Stewarton lies at a crossing point of the Annick Water six miles north of Kilmarnock and within commuting distance of Glasgow and Irvine. This part of North Ayrshire is attractively rural in nature and Stewarton has served as a waypoint servicing through routes, as well as a town of some significance.
Stewarton is known as the Bonnet Toun and as early as the 1400s it was engaged in the production of this traditional Scottish headwear. The association with bonnet making was resurrected in 1932 when the long defunct Stewarton Bonnet Guild, first established in 1590, was re-established. Its main role these days is to organise the Festival Week that takes place in June each year.
By 1850 the textile industry in Stewarton employed some 2500 people and power knitting machines were displacing hand looms at an increasing rate. The establishment of a gas works in 1832 had enabled working hours to extend beyond the availability of daylight for the first time and what had been a craft industry was becoming increasingly industrialised.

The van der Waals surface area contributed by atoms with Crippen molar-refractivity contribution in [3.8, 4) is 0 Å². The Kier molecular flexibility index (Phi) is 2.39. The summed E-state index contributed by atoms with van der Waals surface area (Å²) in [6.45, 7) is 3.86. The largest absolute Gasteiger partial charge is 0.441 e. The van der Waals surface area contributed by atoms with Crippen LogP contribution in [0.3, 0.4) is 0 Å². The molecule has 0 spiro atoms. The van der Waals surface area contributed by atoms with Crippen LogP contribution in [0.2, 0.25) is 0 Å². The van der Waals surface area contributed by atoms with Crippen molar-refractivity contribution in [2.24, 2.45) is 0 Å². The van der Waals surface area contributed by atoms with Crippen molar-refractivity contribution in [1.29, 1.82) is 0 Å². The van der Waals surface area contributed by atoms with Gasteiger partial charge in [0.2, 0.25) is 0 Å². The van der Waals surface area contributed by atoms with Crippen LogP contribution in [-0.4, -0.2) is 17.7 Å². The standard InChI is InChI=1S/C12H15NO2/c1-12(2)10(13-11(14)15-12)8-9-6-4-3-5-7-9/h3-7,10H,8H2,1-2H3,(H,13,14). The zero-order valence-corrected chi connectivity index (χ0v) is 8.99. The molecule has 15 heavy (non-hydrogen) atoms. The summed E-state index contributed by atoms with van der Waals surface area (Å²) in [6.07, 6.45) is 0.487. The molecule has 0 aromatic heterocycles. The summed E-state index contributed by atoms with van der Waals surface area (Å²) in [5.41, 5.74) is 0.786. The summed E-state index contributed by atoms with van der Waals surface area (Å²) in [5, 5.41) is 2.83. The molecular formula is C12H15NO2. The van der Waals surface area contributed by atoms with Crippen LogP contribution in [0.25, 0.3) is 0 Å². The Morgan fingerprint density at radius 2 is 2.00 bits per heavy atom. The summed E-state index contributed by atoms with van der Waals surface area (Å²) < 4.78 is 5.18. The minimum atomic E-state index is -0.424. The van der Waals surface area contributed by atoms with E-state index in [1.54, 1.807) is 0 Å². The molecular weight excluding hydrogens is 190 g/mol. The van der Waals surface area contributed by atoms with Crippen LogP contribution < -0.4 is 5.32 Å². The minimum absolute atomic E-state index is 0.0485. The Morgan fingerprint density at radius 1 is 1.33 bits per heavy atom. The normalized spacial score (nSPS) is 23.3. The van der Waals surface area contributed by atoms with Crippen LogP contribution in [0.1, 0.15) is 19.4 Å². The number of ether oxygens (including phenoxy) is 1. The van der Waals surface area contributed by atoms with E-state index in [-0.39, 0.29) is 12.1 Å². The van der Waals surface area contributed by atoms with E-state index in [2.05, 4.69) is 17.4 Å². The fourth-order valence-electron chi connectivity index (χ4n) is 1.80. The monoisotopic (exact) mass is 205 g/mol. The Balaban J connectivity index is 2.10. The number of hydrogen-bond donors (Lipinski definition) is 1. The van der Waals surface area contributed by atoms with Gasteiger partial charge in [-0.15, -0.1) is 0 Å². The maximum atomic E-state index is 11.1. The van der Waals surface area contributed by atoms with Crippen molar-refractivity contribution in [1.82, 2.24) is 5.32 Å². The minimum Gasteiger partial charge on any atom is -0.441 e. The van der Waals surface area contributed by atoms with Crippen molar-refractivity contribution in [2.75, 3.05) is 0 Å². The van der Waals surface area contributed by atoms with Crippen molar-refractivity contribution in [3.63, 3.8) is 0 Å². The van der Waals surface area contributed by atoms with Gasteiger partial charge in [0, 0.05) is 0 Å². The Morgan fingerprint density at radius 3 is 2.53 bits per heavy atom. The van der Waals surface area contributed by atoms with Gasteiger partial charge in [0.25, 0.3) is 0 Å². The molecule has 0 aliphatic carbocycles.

By this time Stewarton's most famous son had made his mark on the world. David Dale was born here in 1739 and went on work as a weaver in Paisley. He was later the driving force behind the establishment of the remarkable mill complex at New Lanark, now a World Heritage Site.
As Stewarton grew it was unusual amongst industrial Scottish towns in one respect: there were no inns. As late as 1929 the population voted to keep the town dry. Some time since Stewarton has fallen in line with the rest of Scotland in this respect.
Today's Stewarton serves more as a dormitory for Glasgow, Kilmarnock and Irvine than as a major centre in its own right. Nonetheless elements of its earlier industrial heritage still remain and the town continues to convey a sense of the bustle of times gone by.